Once a buyer has agreed which unit to acquire, the seller’s lawyer will issue a package of legal paperwork to the buyer’s lawyer. This will typically consist of: a sale agreement, development plans and a specification detailing the materials to be used in the build.
The binding sale agreement
A sale agreement is signed by the seller and the buyer creating a legally binding obligation on both parties to complete the sale and purchase following construction of the unit and satisfaction of other agreed milestones. In the event that either party fails to complete the purchase on the due date, the sale agreement should outline the consequences for the defaulting party. Typically this will be the forfeiture of the deposit for the buyer’s default, specific performance or and perhaps damages for the seller’s default. It is therefore imperative that the parties understand the obligations they are committing to before executing the sale agreement.
Engaging a lawyer to review the sale agreement is recommended as he or she will seek to amend any unduly onerous clauses and properly allocate risk before advising the buyer on the terms thereof. This will also give the buyer an opportunity to raise any concerns, or question any clauses he or she does not understand. The buyer needs to ensure that the unit and the building within which it is located will be constructed within acceptable time limits, that it is built to an acceptable standard in compliance with plans and specifications and that good title is conveyed following completion and the issuance of a certificate of fitness for occupancy for the unit.
Plans and specifications
As a buyer cannot view the finished product, it is important that he is satisfied as to the plans showing how the property is to be built. A careful examination of such plans should be carried out and any queries put to the developer for clarification. Similarly, the specification should be carefully reviewed as this details the quality of the materials that will be used in the build and the fit-out of the property. If the buyer thinks they are getting a certain quality of kitchen or bathroom, for example, the specification should reflect that to ensure that there is no misunderstanding as to what is expected of the finished product.
Where a development is a strata development, the buyer will need to understand how the strata is intended to operate and how the costs of maintaining common areas are to be dealt with. An estimated strata budget should be obtained and the calculations as to how the figures have been reached, scrutinised. A buyer must be comfortable that the strata levies have been calculated correctly and that he or she can afford to make such payments. A buyer must be satisfied on both matters before signing the sale agreement.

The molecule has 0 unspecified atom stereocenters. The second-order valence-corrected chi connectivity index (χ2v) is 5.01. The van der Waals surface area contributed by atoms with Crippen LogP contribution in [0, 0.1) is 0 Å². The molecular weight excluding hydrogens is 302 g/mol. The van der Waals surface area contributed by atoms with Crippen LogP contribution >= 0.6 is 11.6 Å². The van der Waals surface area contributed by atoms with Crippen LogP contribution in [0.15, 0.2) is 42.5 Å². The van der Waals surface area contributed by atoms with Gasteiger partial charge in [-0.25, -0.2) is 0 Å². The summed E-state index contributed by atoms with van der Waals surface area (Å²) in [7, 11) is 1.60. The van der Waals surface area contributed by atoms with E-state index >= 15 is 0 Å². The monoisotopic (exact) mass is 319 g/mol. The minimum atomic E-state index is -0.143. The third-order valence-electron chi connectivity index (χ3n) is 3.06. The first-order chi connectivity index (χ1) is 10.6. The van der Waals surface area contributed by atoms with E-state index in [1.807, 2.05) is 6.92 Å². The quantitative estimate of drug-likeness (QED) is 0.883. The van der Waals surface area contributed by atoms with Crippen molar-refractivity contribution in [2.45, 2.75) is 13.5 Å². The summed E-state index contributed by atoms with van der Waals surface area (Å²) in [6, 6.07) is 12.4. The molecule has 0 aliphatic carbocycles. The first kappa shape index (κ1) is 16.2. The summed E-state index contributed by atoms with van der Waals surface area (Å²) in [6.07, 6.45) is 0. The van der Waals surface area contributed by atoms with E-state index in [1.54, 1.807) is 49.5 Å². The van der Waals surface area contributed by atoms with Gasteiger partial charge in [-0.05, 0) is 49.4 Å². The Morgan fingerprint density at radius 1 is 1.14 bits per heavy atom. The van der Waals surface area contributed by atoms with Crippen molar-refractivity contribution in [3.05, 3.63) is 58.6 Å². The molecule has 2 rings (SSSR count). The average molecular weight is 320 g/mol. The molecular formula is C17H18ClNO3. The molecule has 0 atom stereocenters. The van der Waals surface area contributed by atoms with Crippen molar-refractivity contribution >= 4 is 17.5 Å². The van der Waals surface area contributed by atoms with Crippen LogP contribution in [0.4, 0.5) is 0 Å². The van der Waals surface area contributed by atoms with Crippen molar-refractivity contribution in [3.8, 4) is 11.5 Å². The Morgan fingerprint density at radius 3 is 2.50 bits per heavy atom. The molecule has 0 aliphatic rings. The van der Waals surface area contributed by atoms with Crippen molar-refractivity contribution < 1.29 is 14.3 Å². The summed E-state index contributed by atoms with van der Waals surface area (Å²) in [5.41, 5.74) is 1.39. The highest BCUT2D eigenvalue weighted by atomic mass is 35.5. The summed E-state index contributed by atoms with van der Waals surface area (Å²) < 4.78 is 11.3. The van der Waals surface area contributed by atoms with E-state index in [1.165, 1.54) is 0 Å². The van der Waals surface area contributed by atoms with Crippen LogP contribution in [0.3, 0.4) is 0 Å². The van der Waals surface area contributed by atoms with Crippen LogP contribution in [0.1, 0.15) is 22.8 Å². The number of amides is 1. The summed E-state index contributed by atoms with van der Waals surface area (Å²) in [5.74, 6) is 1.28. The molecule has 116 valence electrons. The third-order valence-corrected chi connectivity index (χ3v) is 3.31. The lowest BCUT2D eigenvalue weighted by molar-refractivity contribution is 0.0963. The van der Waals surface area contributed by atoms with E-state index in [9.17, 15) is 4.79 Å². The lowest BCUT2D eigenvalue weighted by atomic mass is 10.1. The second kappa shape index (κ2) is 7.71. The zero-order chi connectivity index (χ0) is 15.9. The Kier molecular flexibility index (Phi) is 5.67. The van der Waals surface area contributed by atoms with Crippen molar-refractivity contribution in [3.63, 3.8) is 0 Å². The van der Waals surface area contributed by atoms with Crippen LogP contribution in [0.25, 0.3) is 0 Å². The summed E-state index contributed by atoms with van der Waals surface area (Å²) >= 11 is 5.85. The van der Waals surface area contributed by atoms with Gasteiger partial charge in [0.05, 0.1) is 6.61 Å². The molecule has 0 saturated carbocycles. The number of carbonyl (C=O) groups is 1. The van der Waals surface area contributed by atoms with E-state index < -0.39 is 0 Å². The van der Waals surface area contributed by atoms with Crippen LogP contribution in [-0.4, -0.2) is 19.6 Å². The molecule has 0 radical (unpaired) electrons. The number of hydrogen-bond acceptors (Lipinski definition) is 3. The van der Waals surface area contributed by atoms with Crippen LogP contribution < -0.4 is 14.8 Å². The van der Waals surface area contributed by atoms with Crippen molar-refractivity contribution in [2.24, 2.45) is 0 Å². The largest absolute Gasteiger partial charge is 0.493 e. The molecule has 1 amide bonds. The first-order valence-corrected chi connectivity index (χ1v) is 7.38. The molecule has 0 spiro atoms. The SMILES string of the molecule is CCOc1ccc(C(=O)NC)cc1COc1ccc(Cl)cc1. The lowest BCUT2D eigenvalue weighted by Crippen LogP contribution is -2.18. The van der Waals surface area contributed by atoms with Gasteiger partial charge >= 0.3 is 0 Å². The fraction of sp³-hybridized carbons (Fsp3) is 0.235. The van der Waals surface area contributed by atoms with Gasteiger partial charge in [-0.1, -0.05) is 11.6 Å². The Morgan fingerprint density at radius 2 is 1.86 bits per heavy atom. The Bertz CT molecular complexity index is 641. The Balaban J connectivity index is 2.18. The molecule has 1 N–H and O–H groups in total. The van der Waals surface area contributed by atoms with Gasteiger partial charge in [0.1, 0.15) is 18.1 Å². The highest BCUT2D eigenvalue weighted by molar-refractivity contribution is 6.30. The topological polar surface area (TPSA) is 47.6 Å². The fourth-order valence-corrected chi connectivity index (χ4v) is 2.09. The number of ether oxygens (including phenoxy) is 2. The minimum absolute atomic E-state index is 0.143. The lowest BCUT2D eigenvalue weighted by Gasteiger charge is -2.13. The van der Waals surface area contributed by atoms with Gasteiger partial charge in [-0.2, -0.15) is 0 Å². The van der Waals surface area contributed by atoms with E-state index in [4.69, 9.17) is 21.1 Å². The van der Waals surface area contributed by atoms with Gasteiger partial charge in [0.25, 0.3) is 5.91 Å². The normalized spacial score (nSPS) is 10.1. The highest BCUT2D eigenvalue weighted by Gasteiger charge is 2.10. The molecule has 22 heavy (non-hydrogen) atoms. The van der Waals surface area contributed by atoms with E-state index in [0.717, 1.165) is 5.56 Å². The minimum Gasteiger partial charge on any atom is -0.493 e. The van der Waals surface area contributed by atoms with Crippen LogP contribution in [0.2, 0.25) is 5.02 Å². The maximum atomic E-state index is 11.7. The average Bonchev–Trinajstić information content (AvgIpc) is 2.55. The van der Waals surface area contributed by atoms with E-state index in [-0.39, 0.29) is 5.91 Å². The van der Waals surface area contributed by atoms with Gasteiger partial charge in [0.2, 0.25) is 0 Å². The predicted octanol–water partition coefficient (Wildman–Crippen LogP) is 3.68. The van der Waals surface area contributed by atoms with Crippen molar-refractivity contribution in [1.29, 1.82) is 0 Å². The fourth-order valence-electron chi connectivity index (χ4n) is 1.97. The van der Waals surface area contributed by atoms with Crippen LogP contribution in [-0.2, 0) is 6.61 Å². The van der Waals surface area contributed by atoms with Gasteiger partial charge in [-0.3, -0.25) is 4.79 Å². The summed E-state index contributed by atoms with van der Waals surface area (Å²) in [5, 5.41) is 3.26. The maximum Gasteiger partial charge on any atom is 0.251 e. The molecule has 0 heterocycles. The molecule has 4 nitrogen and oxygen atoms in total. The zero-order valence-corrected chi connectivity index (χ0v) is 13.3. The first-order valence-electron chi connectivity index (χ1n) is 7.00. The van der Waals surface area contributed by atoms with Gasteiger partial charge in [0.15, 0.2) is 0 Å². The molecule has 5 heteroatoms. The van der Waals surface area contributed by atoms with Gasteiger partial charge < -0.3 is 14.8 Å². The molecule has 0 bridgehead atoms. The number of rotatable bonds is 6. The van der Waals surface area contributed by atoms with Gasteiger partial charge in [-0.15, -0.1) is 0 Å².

Changes during the build
The sale agreement will refer to the plans by which the unit and the development is to be constructed. It is also likely to permit the developer to make immaterial changes to those plans which may be necessary as the build progresses. However, if the developer wishes to make material changes to the plans (which are not required by an authority such as the Planning Department), the developer cannot usually do so without the prior consent of the buyer. This protects the buyer against signing-up to buy one thing and finding that, at completion, the property bears little resemblance to what was originally proposed.
Practical completion of the property and the issuance of a certificate of fitness for occupancy is usually the trigger for completion of the sale and purchase. A good sale agreement will set out the mechanism for triggering completion and should offer the buyer or the buyer’s representative the chance to inspect the property before completion to be satisfied that it is, indeed, practically complete. If the developer disputes the buyer’s claim that the property is not complete, the sale agreement may refer the matter for determination by an independent arbitrator, or the parties will have the normal recourse to the courts.
Any new-build will naturally have a number of ‘snagging’ items, that is, defects or incomplete matters which are of a minor nature. The sale agreement should prescribe the way in which such matters are to be dealt with and will usually involve the buyer meeting with a representative of the developer to agree what constitutes a ‘snagging’ item and what does not, whilst settling a programme for putting those agreed matters right.
It is sensible for a buyer to keep a record (photographic or written) of snagging matters as and when they arise so that they may then be put to the developer at one time, rather than on a piecemeal basis. A buyer’s lawyer would normally incorporate specific warranties on the part of the seller in respect of the build-quality of the property. If the finished unit has defects which fall beyond ‘snagging’ matters, these matters should be put to the developer for rectification, subject to the terms of the sale agreement.
The above matters are the basic elements that should be considered when buying ‘off-the-plan’. Of perhaps equal importance is to consider the reputation of the developer and if the company is known for building a quality product.
Buying ‘off-the-plan’ can be an opportunity to acquire precisely the property that you want, at a pre-agreed price, which is often less than the price of the same unit once built. If the issues discussed here are properly considered, buying ‘off-the-plan’ will hopefully go according to plan!
This publication is intended only to provide a summary of the subject mattered covered. It does not purport to be comprehensive or to provide legal advice. No person should act in reliance on any statement contained in this publication without first obtaining specific professional advice.